Monday, April 6, 2020

REVIEW: 'Roswell, New Mexico' - Michael and Alex Search for What Happened to Nora and Louise in 'What If God Was One of Us?'

The CW's Roswell, New Mexico - Episode 2.04 "What If God Was One of Us?"

On the verge of a breakthrough in her quest to save Max, Liz turns to Kyle for one last favor that could potentially land him in hot water. Michael and Alex's investigation into Nora leads them to a farm, where they meet a historian named Forrest. Cameron confronts Jesse Manes about her sister's whereabouts. Isobel uses her powers for good.

In 2019, the television industry aired 532 scripted shows across numerous outlets. The way people consume content now is different than it used to be. It happens according to one's own schedule. As such, it's less necessary to provide ample coverage of each episode in any given season from a show. Moreover, it is simply impossible to watch everything. As such, this site provides shorter episodic reviews in order to cover as many shows as possible. With all of that being said, here are my thoughts on the next episode of The CW's Roswell, New Mexico.

"What If God Was One of Us?" was written by Steve Stringer & Christopher Hollier and directed by Shiri Appleby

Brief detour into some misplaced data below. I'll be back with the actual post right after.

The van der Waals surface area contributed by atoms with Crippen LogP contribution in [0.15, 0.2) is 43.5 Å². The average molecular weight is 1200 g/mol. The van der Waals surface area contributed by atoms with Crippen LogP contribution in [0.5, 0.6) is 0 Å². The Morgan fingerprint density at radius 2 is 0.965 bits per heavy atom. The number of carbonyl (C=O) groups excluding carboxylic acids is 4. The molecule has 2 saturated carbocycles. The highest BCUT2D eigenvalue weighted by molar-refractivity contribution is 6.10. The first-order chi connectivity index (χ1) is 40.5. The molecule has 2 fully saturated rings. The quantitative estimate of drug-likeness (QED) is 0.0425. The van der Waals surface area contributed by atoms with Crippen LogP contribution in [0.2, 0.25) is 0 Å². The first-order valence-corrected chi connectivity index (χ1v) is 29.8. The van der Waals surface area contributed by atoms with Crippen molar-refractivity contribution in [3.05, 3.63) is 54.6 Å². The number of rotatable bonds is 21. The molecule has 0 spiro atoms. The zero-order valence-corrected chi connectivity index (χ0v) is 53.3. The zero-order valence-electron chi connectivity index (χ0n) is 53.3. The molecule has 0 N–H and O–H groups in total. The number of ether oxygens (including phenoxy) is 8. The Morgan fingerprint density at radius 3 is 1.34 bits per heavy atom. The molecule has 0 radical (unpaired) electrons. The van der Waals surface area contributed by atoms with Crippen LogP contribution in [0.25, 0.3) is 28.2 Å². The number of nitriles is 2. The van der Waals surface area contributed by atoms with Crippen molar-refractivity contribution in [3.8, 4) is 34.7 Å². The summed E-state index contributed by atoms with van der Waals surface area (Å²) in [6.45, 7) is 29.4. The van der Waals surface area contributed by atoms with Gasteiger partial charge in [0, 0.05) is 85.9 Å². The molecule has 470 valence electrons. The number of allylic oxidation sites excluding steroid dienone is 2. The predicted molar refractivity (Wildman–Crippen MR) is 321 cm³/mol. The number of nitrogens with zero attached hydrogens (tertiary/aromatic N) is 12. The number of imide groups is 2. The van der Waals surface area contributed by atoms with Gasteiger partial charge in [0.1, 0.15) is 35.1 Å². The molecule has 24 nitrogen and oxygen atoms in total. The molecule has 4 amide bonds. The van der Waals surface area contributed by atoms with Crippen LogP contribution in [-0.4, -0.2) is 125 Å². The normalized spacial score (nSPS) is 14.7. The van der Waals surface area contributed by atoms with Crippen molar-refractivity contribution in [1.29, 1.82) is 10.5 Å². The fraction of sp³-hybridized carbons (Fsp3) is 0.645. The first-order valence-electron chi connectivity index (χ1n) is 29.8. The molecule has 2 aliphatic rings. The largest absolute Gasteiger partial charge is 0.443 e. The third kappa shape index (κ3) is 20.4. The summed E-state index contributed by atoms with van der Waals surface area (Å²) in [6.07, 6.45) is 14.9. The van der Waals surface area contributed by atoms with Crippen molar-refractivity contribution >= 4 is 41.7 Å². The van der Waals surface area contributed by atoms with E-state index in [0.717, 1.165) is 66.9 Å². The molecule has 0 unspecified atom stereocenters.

Every now and again, a series has to produce an episode that just advances the various plots forward. It's annoying but necessary for the overall narrative. It doesn't have to be boring and seemingly disconnected. However, the various stories of this episode never really manage to build much momentum. Yes, they all have value and substance for what the stories have been doing for awhile now. It just feels like notes that the show has done or was expected to do. There isn't a whole lot actually being challenged. That's disappointing because the show has had a stronger focus this season. In this episode, there are flashbacks to the past and even more suspicion that something otherworldly is happening in Roswell once more. The idea of found family in times of uncertainty has been a profound element of the show. That is apparent in so many stories. Nora and Louise survive in the past because they form that bond with a local rancher on the Long land. Their history withstands time so it's easy for Michael and Alex to dig it when they go looking for it. It's probably too easy. It all feels like a story being told to the characters with no real emotional substance. Sure, it's tragic that Michael, Max and Isobel's parents wanted to take them back home and were prevented from doing so by the American government. And yet, it's a mostly hollow dynamic because it's expected at this point. The military refuses to see them as anything more than creatures that wish to destroy this world. That is still the mentality in the present day. That's what makes it strange when Jesse Manes is out of the hospital and mostly not doing much. He is fiddling with his gun and providing Cameron with whatever answers she needs about where her sister might be. He suggests that he hasn't made any moves against the Evans siblings because of some predestined story that seems to be playing out in Roswell. He has suddenly been ripped of any sense of agency. That allows the narrative to relax a little bit while it builds up steam with these various stories. It wants it to be important that Cameron is searching for her sister. A lot of time is spent talking about her. And then, Cameron is seemingly taken by the same mysterious force that took Maria's mother. Meanwhile, Maria's nowhere to be found here. That is apparently what happens when one of the characters suggests to the rest that they need space. That literally happens. That means any kind of emotional growth while dealing with these issues happens offscreen. It's referenced that Maria and Rosa are still talking. That is about it though. And then, Kyle also tells Liz that he is going to need space from her as soon as they succeed in bringing Max back to life. She is so determined to make that happen. It's her sole driving action this season. She isn't wrestling with the morality of it all knowing that Max doesn't want to be brought back. She doesn't even know that's how he feels. She just believes he's getting stronger and she has to act more boldly to ensure she's prepared when this transplant needs to occur. That is going to be soon too. But the show also suggests that Kyle has a much more easy and relaxed dynamic with Liz. With Max, it's very much a tortured romance. One that the show plays as inevitable. As such, there is never any real sense that things could happen with Kyle even though that should present as a valid option. Again, there is a lot happening here. It means things start and stop at random. Big moments happen like Arturo learning that Rosa has been brought back to life. It wouldn't be surprising if Isobel convinces the entire town next that a miracle has taken place. She could completely reshape the narrative of Rosa's life where she is no longer the villain who killed two people. She could do that in an instant. It would still showcase the immense power that aliens have over humans. And that may ultimately prove the point that these creatures simply operate with that superiority without understanding the consequences of their actions. That concern should remain centered around Isobel and expanding her abilities. But again, the progress has to be both significant and entertaining. Right now, it's just the plot points being hit to advance the story along.